Test 4 is scheduled for the first hour or so of class on Wednesday 6 December.

The topics are listed in the Self-Tests sheet, and also in the links below. But make sure that you practice, donâ€™t just read or watch videos or watch someone else work problems!

This test is shorter than the previous tests, so it will include a problem of solving a rational inequality (similar to problem 4 in Test 3). You may do that problem or you may skip it as you choose. If you do it and receive a higher score than you did on problem 4 if Test 3, the higher score will be credited to your Test 3 score. (See the practice for Test 3 and the Test 3 solutions posted here.)

Â ThinkingStrategicallyPreTestSurveyÂ – take a moment and complete this as usual!

MAT1375Test4ReviewFall2017Â Review self-tests and topics

I have tried to make sure that there are no errors in these, but please let me know if you find anything!

An exponential growth problemÂ (video) by PatrickJMT – it’s just one example, but he shows the relationship between the form of the exponential function we have used so far and the form where you are given a rate.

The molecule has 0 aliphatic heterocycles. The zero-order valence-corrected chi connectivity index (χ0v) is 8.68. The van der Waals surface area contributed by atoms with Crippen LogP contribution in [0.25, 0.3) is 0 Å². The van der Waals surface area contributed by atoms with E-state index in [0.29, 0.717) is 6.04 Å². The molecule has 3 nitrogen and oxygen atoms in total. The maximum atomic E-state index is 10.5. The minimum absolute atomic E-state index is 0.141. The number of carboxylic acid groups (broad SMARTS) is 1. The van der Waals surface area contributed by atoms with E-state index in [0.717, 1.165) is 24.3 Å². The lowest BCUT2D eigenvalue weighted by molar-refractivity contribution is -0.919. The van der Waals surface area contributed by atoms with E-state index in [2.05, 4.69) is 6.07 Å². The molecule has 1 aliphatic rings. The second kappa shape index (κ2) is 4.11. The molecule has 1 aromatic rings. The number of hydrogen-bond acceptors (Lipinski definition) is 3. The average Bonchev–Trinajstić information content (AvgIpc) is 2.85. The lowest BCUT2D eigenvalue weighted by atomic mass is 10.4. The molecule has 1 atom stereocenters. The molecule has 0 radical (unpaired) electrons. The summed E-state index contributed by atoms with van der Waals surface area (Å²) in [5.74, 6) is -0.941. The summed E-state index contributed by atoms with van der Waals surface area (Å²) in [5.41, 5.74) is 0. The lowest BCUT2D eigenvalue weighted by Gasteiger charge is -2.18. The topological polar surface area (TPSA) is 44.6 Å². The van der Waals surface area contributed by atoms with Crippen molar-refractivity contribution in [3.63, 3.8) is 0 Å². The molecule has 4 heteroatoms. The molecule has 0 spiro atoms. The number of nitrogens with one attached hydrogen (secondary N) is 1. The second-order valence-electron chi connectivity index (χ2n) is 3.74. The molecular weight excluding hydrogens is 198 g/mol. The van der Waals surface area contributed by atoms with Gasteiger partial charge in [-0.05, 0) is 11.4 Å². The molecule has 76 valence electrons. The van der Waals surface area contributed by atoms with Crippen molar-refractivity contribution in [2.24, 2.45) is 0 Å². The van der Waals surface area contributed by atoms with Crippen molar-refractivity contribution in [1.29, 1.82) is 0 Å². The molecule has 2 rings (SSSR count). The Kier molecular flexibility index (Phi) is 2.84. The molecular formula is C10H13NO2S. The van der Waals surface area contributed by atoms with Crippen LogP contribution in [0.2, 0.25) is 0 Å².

For exponential growth, the base is (1+rate), and for exponential decay the base is (1-rate). Be careful, and make sure that you are using this!

Here is another video with some useful examples.

Please make sure that you are using the method where the basic functions are like in those videos, and NOT with base e, as that other method will give you wrong answers with the kind of rates we are talking about!

The five-point method for drawing graphs of sine and cosine functions: (my old notes)Â Â The five-point method,

Make sure to look at my new post with notes and a link to video!

Look at the graphs in Example 17.10 in the book and pay attention to how they say that they are getting the x-coordinates of the important points. They are basically following this method, but not showing any computations as they find “halfway between” points.

For the logarithm problems, please see Example 14.3 in the textbook. I have not yet found any good sources online for this.

An exponential growth problemÂ (video) by PatrickJMT – it’s just one example, but he shows the relationship between the form of the exponential function we have used so far and the form where you are given a rate.

For exponential growth, the base is (1+rate), and for exponential decay the base is (1-rate).

I have extended the WeBWorK on inverse trig functions so that you can use it for practice. Here are some links to help with that:

Here is a youtube video on finding the exact values of the inverse trig functions that may help: he assumes that you know the important values that come from the two important right triangles and the points on the unit circle on the axes.

This entry was posted in Uncategorized. Bookmark the permalink.